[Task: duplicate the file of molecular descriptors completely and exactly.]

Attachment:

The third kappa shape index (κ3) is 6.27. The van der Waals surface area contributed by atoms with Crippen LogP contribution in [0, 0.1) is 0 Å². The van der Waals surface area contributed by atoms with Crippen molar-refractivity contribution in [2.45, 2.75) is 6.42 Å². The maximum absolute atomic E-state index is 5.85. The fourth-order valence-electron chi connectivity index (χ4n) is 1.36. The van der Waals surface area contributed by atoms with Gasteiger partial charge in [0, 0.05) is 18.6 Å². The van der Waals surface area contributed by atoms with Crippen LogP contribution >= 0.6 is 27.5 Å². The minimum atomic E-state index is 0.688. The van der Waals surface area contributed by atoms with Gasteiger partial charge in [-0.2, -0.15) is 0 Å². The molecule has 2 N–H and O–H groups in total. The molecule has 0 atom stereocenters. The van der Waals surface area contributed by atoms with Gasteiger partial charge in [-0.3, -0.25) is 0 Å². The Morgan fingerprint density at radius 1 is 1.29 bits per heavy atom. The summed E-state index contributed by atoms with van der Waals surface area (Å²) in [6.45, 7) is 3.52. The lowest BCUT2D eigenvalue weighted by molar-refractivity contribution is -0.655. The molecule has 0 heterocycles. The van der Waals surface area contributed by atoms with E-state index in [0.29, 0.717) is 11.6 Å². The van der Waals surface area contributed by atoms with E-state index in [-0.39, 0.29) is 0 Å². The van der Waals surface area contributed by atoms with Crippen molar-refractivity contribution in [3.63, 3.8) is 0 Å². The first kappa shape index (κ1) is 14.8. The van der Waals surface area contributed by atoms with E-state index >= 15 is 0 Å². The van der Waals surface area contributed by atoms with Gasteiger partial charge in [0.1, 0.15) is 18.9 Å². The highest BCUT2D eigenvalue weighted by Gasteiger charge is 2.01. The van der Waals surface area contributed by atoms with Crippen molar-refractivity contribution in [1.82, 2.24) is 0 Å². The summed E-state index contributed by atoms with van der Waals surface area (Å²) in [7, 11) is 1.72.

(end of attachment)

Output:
The third kappa shape index (κ3) is 6.27. The van der Waals surface area contributed by atoms with Crippen LogP contribution in [0, 0.1) is 0 Å². The van der Waals surface area contributed by atoms with Crippen molar-refractivity contribution in [2.45, 2.75) is 6.42 Å². The maximum absolute atomic E-state index is 5.85. The fourth-order valence-electron chi connectivity index (χ4n) is 1.36. The van der Waals surface area contributed by atoms with Gasteiger partial charge in [0, 0.05) is 18.6 Å². The van der Waals surface area contributed by atoms with Crippen LogP contribution >= 0.6 is 27.5 Å². The minimum atomic E-state index is 0.688. The van der Waals surface area contributed by atoms with Gasteiger partial charge in [-0.2, -0.15) is 0 Å². The molecule has 2 N–H and O–H groups in total. The molecule has 0 atom stereocenters. The van der Waals surface area contributed by atoms with Gasteiger partial charge in [-0.3, -0.25) is 0 Å². The Morgan fingerprint density at radius 1 is 1.29 bits per heavy atom. The summed E-state index contributed by atoms with van der Waals surface area (Å²) in [6.45, 7) is 3.52. The lowest BCUT2D eigenvalue weighted by molar-refractivity contribution is -0.655. The molecule has 0 heterocycles. The van der Waals surface area contributed by atoms with E-state index in [0.29, 0.717) is 11.6 Å². The van der Waals surface area contributed by atoms with E-state index in [-0.39, 0.29) is 0 Å². The van der Waals surface area contributed by atoms with Crippen molar-refractivity contribution in [3.63, 3.8) is 0 Å². The first kappa shape index (κ1) is 14.8. The van der Waals surface area contributed by atoms with E-state index >= 15 is 0 Å². The van der Waals surface area contributed by atoms with Gasteiger partial charge in [0.1, 0.15) is 18.9 Å². The highest BCUT2D eigenvalue weighted by Gasteiger charge is 2.01. The van der Waals surface area contributed by atoms with Crippen molar-refractivity contribution in [1.82, 2.24) is 0 Å². The summed E-state index contributed by atoms with van der Waals surface area (Å²) in [7, 11) is 1.72.